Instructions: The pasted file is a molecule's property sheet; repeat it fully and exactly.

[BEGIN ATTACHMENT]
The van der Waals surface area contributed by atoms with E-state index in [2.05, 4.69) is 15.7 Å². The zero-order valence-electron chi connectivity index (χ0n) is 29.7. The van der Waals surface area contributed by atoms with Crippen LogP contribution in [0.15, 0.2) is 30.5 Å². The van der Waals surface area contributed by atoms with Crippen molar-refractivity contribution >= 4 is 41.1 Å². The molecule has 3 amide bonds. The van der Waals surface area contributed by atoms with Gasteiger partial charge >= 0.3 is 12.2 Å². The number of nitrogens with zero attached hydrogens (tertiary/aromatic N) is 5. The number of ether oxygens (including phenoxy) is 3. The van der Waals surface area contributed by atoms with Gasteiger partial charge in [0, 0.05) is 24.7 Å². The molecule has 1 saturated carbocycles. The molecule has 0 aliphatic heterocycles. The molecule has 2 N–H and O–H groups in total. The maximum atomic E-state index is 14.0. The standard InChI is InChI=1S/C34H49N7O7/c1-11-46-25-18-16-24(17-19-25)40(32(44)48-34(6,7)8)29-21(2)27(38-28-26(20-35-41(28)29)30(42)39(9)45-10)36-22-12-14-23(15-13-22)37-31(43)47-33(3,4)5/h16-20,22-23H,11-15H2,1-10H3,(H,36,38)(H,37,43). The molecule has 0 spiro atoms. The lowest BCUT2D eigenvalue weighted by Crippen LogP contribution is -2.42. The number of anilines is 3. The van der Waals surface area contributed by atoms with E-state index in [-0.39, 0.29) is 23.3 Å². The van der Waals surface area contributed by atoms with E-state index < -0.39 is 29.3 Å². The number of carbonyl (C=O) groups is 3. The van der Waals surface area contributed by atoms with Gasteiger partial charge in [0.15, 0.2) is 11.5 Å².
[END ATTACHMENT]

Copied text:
The van der Waals surface area contributed by atoms with E-state index in [2.05, 4.69) is 15.7 Å². The zero-order valence-electron chi connectivity index (χ0n) is 29.7. The van der Waals surface area contributed by atoms with Crippen LogP contribution in [0.15, 0.2) is 30.5 Å². The van der Waals surface area contributed by atoms with Crippen molar-refractivity contribution >= 4 is 41.1 Å². The molecule has 3 amide bonds. The van der Waals surface area contributed by atoms with Gasteiger partial charge >= 0.3 is 12.2 Å². The number of nitrogens with zero attached hydrogens (tertiary/aromatic N) is 5. The number of ether oxygens (including phenoxy) is 3. The van der Waals surface area contributed by atoms with Gasteiger partial charge in [0, 0.05) is 24.7 Å². The molecule has 1 saturated carbocycles. The molecule has 0 aliphatic heterocycles. The molecule has 2 N–H and O–H groups in total. The maximum atomic E-state index is 14.0. The standard InChI is InChI=1S/C34H49N7O7/c1-11-46-25-18-16-24(17-19-25)40(32(44)48-34(6,7)8)29-21(2)27(38-28-26(20-35-41(28)29)30(42)39(9)45-10)36-22-12-14-23(15-13-22)37-31(43)47-33(3,4)5/h16-20,22-23H,11-15H2,1-10H3,(H,36,38)(H,37,43). The molecule has 0 spiro atoms. The lowest BCUT2D eigenvalue weighted by Crippen LogP contribution is -2.42. The number of anilines is 3. The van der Waals surface area contributed by atoms with E-state index in [-0.39, 0.29) is 23.3 Å². The van der Waals surface area contributed by atoms with E-state index < -0.39 is 29.3 Å². The number of carbonyl (C=O) groups is 3. The van der Waals surface area contributed by atoms with Gasteiger partial charge in [0.15, 0.2) is 11.5 Å².